New DNA testing scheme to combat inherited disease in the “vulnerable” Otterhound - Veterinary Practice
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New DNA testing scheme to combat inherited disease in the “vulnerable” Otterhound

Glanzmann’s Thrombasthenia is an inherited condition that causes problems with dogs’ blood-clotting ability

In a move designed to combat inherited disease in the Otterhound, the Kennel Club has approved a new official DNA testing scheme for Glanzmann’s Thrombasthenia in the breed, following consultation with the Breed Health Coordinator.

The Otterhound is a Kennel Club Vulnerable British Breed, a category for breeds which generate 300 or fewer registrations in a year. In fact, a mere 44 Otterhound puppies were registered in 2019, with none so far in 2020, making them among the rarest British breeds of all.

Glanzmann’s Thrombasthenia is an inherited condition that causes affected dogs to have problems with their blood-clotting ability. Dogs usually show signs before they are a year old, often by bleeding from the gums as their adult teeth come through. Warning signs can include bruising easily, frequently bleeding from the nose, blood in their urine, or their stools may be red with fresh blood or black and tarry from old blood.

The disease is described as an autosomal-recessive condition. This means that a dog must inherit two copies of an abnormal gene (one from its mother and one from its father) before its health is affected. A dog that inherits only one copy of the abnormal gene (from its mother or its father) will have no signs of the disease, but will be a carrier and may pass the gene on to any offspring.

Tested dogs will be recorded on the Kennel Club systems as one of the following:

  • Clear – The dog does not have any copies of the abnormal gene associated with Glanzmann’s Thrombasthenia. The dog is highly unlikely to be clinically affected and will pass on only a normal copy of the gene to a puppy.
  • Carrier – The dog has one copy of the normal gene and one copy of the abnormal gene associated with Glanzmann’s Thrombasthenia. The dog is unlikely to be clinically affected but may pass on one copy of the normal gene, or one copy of the abnormal gene, to a puppy.
  • Affected – The dog has two copies of the abnormal gene associated with Glanzmann’s Thrombasthenia. The dog will be clinically affected by the disorder and will pass on one copy of the abnormal gene to any potential offspring.

Judith Ashworth, Otterhound Breed Health Coordinator, said: “The Otterhound is basically a very healthy breed. However, as their numbers are very low, breeders need every assistance they can get when it comes to ensuring the breed is preserved for future generations, partly through breeding interaction across the world. To protect UK Otterhounds from a new condition is why this DNA testing scheme is such good news – when taken into account with other factors, it will enable breeders to make more informed choices when deciding to breed a litter.”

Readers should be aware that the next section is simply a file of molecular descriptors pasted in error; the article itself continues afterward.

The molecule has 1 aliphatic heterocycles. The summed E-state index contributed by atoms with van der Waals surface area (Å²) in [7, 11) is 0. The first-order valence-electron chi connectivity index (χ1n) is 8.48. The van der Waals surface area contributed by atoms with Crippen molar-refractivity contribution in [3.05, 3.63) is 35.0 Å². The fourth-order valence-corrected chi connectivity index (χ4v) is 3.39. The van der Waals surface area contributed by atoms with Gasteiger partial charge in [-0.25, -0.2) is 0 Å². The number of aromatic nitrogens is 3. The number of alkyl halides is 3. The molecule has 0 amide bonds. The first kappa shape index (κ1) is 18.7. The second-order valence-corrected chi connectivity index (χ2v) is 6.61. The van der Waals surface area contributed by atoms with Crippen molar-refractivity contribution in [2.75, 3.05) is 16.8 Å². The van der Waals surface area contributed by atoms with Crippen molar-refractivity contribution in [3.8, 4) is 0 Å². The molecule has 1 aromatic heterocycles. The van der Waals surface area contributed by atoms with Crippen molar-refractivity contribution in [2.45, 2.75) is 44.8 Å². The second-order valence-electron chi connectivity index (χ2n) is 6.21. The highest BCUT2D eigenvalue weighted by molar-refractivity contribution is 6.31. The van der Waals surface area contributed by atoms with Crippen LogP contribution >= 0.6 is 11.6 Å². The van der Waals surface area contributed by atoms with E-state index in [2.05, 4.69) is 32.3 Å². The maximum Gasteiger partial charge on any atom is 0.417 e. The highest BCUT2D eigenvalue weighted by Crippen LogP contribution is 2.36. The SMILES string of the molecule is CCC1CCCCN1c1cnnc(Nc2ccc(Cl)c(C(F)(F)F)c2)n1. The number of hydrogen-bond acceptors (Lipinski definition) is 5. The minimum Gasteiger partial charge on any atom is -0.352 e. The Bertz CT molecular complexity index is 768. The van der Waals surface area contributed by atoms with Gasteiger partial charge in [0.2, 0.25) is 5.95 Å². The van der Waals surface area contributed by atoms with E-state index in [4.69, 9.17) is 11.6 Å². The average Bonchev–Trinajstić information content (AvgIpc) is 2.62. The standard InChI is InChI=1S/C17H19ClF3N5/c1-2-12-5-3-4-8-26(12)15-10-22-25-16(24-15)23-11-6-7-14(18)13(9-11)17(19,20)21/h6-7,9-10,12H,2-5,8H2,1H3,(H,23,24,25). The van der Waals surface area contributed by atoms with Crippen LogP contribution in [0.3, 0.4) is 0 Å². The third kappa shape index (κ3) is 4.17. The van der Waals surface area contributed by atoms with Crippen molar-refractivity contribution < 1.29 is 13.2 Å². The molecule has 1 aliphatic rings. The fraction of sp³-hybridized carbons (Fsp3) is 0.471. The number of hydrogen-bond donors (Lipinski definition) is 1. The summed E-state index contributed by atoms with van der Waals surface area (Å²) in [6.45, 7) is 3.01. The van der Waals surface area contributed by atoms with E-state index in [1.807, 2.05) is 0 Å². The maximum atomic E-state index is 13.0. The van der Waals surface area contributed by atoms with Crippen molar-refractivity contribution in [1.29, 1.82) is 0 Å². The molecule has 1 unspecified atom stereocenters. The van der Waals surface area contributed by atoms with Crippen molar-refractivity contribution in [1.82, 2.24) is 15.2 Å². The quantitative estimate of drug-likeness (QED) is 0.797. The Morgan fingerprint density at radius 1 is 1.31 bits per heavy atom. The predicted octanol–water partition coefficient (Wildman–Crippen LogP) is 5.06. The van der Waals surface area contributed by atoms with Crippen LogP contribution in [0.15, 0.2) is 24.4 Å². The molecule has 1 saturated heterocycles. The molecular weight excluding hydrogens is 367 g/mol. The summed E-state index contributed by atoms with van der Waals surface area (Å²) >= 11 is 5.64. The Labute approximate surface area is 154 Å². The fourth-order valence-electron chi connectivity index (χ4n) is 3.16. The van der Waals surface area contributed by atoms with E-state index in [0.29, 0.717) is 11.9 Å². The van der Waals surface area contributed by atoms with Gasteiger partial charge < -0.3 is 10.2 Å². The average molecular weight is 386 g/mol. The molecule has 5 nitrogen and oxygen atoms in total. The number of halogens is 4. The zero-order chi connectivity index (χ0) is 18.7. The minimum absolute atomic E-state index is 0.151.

To find out which laboratories the Kennel Club is able to record results from, and which labs will send results direct to the Kennel Club, please refer to the worldwide DNA testing list. Please note that this listing is not necessarily comprehensive and other labs may offer the tests.

The Kennel Club constantly reviews DNA testing schemes in conjunction with breed clubs to ensure that breeders are supported with resources which help them to make responsible breeding decisions.

The Kennel Club works alongside breed clubs and breed health coordinators in a collaborative effort to improve the health of pedigree dogs and is happy to accommodate a club’s request to add a new DNA test to its lists. A formal request from the breed’s health coordinator or a majority request from the breed clubs is normally required to do this.

Test results will be added to the dog’s registration details which will trigger the publication of the result in the next available Breed Records Supplement. The result will appear on any new registration certificate issued for the dog and on the registration certificates of any future progeny of the dog, and also on the Health Test Results Finder on the Kennel Club website.

Results for dogs already tested can also be recorded, but owners will need to submit copies of the DNA certificates themselves. If the owner includes the original registration certificate for the dog (not a copy) then a new registration certificate will be issued, with the DNA result on it, free of charge. DNA test certificates should be emailed to

Owners are reminded that it is mandatory that the dog’s microchip (or tattoo) number is recorded along with either the dog’s registered name or registered number on any DNA certificates. Any test results that do not carry these identifying features will not be added to the Kennel Club database.

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